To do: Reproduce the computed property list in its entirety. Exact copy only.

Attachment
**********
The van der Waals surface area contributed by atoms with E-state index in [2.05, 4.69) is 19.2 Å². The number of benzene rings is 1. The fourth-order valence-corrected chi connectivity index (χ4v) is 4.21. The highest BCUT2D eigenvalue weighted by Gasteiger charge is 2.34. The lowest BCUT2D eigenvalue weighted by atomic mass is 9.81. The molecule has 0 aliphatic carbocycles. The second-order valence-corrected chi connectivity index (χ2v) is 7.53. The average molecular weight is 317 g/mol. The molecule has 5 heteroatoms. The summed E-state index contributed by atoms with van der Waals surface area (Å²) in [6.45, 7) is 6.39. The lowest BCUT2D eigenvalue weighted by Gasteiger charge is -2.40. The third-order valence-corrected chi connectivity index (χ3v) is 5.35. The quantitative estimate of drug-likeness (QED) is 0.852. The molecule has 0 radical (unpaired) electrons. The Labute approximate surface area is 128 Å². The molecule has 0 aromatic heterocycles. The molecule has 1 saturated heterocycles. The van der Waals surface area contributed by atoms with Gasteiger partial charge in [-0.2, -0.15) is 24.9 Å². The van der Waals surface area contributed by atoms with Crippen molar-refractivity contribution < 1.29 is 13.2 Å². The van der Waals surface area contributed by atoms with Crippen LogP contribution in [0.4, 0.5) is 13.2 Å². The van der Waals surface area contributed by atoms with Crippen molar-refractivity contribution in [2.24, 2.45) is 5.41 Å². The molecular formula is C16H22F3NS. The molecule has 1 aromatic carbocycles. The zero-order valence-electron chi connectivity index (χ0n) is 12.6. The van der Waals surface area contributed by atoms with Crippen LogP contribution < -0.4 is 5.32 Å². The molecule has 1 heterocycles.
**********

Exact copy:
The van der Waals surface area contributed by atoms with E-state index in [2.05, 4.69) is 19.2 Å². The number of benzene rings is 1. The fourth-order valence-corrected chi connectivity index (χ4v) is 4.21. The highest BCUT2D eigenvalue weighted by Gasteiger charge is 2.34. The lowest BCUT2D eigenvalue weighted by atomic mass is 9.81. The molecule has 0 aliphatic carbocycles. The second-order valence-corrected chi connectivity index (χ2v) is 7.53. The average molecular weight is 317 g/mol. The molecule has 5 heteroatoms. The summed E-state index contributed by atoms with van der Waals surface area (Å²) in [6.45, 7) is 6.39. The lowest BCUT2D eigenvalue weighted by Gasteiger charge is -2.40. The third-order valence-corrected chi connectivity index (χ3v) is 5.35. The quantitative estimate of drug-likeness (QED) is 0.852. The molecule has 0 radical (unpaired) electrons. The Labute approximate surface area is 128 Å². The molecule has 0 aromatic heterocycles. The molecule has 1 saturated heterocycles. The van der Waals surface area contributed by atoms with Gasteiger partial charge in [-0.2, -0.15) is 24.9 Å². The van der Waals surface area contributed by atoms with Crippen molar-refractivity contribution < 1.29 is 13.2 Å². The van der Waals surface area contributed by atoms with Crippen LogP contribution in [0.4, 0.5) is 13.2 Å². The van der Waals surface area contributed by atoms with Crippen molar-refractivity contribution in [2.24, 2.45) is 5.41 Å². The molecular formula is C16H22F3NS. The molecule has 1 aromatic carbocycles. The zero-order valence-electron chi connectivity index (χ0n) is 12.6. The van der Waals surface area contributed by atoms with Crippen LogP contribution < -0.4 is 5.32 Å². The molecule has 1 heterocycles.